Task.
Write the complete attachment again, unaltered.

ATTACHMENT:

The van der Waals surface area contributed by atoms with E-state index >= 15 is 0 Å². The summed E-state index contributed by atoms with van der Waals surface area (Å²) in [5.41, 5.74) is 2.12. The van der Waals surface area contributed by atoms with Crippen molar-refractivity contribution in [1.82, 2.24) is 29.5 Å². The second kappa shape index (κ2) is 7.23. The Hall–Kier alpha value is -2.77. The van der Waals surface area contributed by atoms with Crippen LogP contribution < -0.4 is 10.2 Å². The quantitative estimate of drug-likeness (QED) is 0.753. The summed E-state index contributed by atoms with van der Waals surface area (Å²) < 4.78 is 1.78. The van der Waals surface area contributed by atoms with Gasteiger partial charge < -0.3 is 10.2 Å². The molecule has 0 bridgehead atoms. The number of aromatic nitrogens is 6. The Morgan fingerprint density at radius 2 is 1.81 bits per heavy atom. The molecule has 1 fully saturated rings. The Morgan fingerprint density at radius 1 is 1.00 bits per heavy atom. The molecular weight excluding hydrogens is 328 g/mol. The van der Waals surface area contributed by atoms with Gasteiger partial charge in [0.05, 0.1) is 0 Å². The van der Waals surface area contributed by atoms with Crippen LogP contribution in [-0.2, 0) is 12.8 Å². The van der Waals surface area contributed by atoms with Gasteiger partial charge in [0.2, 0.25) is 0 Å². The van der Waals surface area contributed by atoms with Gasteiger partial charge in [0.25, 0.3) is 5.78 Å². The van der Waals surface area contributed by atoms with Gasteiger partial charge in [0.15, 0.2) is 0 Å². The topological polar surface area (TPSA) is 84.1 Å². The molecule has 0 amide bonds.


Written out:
The van der Waals surface area contributed by atoms with E-state index >= 15 is 0 Å². The summed E-state index contributed by atoms with van der Waals surface area (Å²) in [5.41, 5.74) is 2.12. The van der Waals surface area contributed by atoms with Crippen molar-refractivity contribution in [1.82, 2.24) is 29.5 Å². The second kappa shape index (κ2) is 7.23. The Hall–Kier alpha value is -2.77. The van der Waals surface area contributed by atoms with Crippen LogP contribution < -0.4 is 10.2 Å². The quantitative estimate of drug-likeness (QED) is 0.753. The summed E-state index contributed by atoms with van der Waals surface area (Å²) < 4.78 is 1.78. The van der Waals surface area contributed by atoms with Gasteiger partial charge < -0.3 is 10.2 Å². The molecule has 0 bridgehead atoms. The number of aromatic nitrogens is 6. The Morgan fingerprint density at radius 2 is 1.81 bits per heavy atom. The molecule has 1 fully saturated rings. The Morgan fingerprint density at radius 1 is 1.00 bits per heavy atom. The molecular weight excluding hydrogens is 328 g/mol. The van der Waals surface area contributed by atoms with Gasteiger partial charge in [0.05, 0.1) is 0 Å². The van der Waals surface area contributed by atoms with Crippen LogP contribution in [-0.2, 0) is 12.8 Å². The van der Waals surface area contributed by atoms with Gasteiger partial charge in [0.2, 0.25) is 0 Å². The van der Waals surface area contributed by atoms with Gasteiger partial charge in [0.25, 0.3) is 5.78 Å². The van der Waals surface area contributed by atoms with Gasteiger partial charge in [0.15, 0.2) is 0 Å². The topological polar surface area (TPSA) is 84.1 Å². The molecule has 0 amide bonds.